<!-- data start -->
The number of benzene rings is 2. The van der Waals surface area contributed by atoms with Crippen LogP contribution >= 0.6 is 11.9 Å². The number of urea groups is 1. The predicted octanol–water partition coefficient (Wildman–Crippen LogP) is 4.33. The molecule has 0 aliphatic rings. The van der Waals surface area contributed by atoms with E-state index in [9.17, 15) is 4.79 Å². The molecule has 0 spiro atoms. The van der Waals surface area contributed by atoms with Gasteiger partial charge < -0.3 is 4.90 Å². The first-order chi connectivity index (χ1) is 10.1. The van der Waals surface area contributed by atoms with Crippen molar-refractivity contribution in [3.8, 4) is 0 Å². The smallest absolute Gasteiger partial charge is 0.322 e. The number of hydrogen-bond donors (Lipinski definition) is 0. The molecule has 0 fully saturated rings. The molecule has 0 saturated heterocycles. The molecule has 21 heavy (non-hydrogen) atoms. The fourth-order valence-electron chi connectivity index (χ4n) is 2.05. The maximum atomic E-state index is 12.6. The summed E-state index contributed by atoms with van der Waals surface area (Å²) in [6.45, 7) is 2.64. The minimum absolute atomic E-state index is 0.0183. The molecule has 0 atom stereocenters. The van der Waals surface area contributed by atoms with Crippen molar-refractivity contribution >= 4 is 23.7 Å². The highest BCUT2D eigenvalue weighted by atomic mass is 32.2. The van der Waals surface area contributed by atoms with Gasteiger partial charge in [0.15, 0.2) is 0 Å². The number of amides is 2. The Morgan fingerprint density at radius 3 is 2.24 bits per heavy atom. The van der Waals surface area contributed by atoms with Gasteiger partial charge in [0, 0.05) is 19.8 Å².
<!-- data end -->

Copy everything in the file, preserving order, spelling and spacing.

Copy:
The number of benzene rings is 2. The van der Waals surface area contributed by atoms with Crippen LogP contribution >= 0.6 is 11.9 Å². The number of urea groups is 1. The predicted octanol–water partition coefficient (Wildman–Crippen LogP) is 4.33. The molecule has 0 aliphatic rings. The van der Waals surface area contributed by atoms with E-state index in [9.17, 15) is 4.79 Å². The molecule has 0 spiro atoms. The van der Waals surface area contributed by atoms with Gasteiger partial charge < -0.3 is 4.90 Å². The first-order chi connectivity index (χ1) is 10.1. The van der Waals surface area contributed by atoms with Crippen molar-refractivity contribution in [3.8, 4) is 0 Å². The smallest absolute Gasteiger partial charge is 0.322 e. The number of hydrogen-bond donors (Lipinski definition) is 0. The molecule has 0 fully saturated rings. The molecule has 0 saturated heterocycles. The molecule has 21 heavy (non-hydrogen) atoms. The fourth-order valence-electron chi connectivity index (χ4n) is 2.05. The maximum atomic E-state index is 12.6. The summed E-state index contributed by atoms with van der Waals surface area (Å²) in [6.45, 7) is 2.64. The minimum absolute atomic E-state index is 0.0183. The molecule has 0 atom stereocenters. The van der Waals surface area contributed by atoms with Crippen molar-refractivity contribution >= 4 is 23.7 Å². The highest BCUT2D eigenvalue weighted by atomic mass is 32.2. The van der Waals surface area contributed by atoms with Gasteiger partial charge in [0.15, 0.2) is 0 Å². The number of amides is 2. The Morgan fingerprint density at radius 3 is 2.24 bits per heavy atom. The van der Waals surface area contributed by atoms with Gasteiger partial charge in [0, 0.05) is 19.8 Å².